Chelsea Wolfe at Fitzgerald's, 9/7/2013
Not many artists touring in small and mid-sized venues put on a real production. Then again, not every artist is Chelsea Wolfe. When the L.A. singer-songwriter's tour stopped by Fitzgerald's downstairs room on Saturday, she brought autumn's dark side in with her.
As the stage lights dimmed, Wolfe's own light show began, lighting up the back of the stage in a row. But this wasn't something you'd see at a special screening of Dark Side of the Moon. Instead, the lights flickered lilac and white to an orchestral track layered over the sound of thunder.
Dark and haunting, maybe, but it was the perfect introduction for Wolfe, who blends gothic rock with more experimental indie music.
Without missing a beat, Wolfe and her band entered the stage with just enough time to adjust their instruments and jump straight into "Feral Love," the first track from her latest album, Pain Is Beauty.
Onstage, Wolfe split her time crooning into two microphones as she lost herself in the music, dancing carelessly in an all-black ensemble as the audience watched, transfixed. It's nothing provocative, and it's definitely not calculated. Instead, something about the way Wolfe moved oozed confidence -- the kind that most people only dream of having.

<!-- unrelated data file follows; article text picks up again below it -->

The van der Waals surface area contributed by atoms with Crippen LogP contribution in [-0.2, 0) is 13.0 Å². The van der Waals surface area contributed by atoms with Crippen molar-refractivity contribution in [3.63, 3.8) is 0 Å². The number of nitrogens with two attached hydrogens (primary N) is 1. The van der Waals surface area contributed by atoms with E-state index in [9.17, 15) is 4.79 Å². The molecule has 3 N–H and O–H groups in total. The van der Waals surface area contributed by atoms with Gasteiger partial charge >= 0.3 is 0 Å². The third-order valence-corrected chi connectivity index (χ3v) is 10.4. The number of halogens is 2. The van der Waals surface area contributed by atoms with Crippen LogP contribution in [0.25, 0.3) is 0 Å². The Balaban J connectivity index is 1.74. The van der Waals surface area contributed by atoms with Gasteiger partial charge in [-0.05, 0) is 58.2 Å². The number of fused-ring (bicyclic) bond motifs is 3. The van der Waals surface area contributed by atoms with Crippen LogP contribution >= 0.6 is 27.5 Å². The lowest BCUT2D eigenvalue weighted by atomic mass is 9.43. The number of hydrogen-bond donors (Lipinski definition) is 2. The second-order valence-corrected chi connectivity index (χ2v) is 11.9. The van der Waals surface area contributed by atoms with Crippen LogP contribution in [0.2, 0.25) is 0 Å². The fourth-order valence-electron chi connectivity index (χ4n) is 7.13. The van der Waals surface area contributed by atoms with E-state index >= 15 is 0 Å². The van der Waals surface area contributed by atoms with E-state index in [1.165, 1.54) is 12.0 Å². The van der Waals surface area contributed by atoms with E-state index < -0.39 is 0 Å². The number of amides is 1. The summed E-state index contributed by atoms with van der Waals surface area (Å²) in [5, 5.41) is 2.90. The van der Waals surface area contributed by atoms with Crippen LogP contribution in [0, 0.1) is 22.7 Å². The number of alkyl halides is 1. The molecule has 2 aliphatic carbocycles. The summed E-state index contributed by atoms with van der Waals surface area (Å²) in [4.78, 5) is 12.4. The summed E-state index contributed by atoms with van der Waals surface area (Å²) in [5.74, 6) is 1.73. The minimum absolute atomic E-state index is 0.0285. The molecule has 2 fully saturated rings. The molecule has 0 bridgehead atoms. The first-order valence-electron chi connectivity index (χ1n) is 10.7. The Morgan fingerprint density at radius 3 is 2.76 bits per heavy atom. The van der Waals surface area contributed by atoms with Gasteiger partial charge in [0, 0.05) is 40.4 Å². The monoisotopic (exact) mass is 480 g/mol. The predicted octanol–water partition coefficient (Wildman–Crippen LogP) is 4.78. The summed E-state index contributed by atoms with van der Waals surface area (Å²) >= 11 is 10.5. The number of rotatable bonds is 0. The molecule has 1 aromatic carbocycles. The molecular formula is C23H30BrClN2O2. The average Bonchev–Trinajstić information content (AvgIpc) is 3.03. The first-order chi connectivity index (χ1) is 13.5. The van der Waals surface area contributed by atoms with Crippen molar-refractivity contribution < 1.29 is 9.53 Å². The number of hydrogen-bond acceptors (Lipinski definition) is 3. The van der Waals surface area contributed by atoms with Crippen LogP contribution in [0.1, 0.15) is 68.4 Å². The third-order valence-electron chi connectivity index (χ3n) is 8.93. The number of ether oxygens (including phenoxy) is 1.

Like at any other concert, these are the kind of kinks that are best worked out early on in the show. But for some reason, it just seemed more important that things be in their right place early on in this set, if for no other reason than the fact that it wasn't an average performance.
As loops led the band into "We Hit a Wall," Wolfe picked up a black guitar as her band -- a bassist, guitarist and drummer -- continued flawlessly moving from song to song flawlessly as they powered through "Mer" and "Reins."
Whether it's Wolfe's artistic vision, or simply coincidence, everything about her live performance aligned perfectly. To some, her execution could be considered pretentious or grandiose. But her performance is nothing of the sort. Instead, she takes ownership of her image, attitude and style. And truthfully, it's refreshing to see a woman take charge of how she is perceived.
That's not to say that I think Wolfe is contrived in any way.
Review continues on the next page.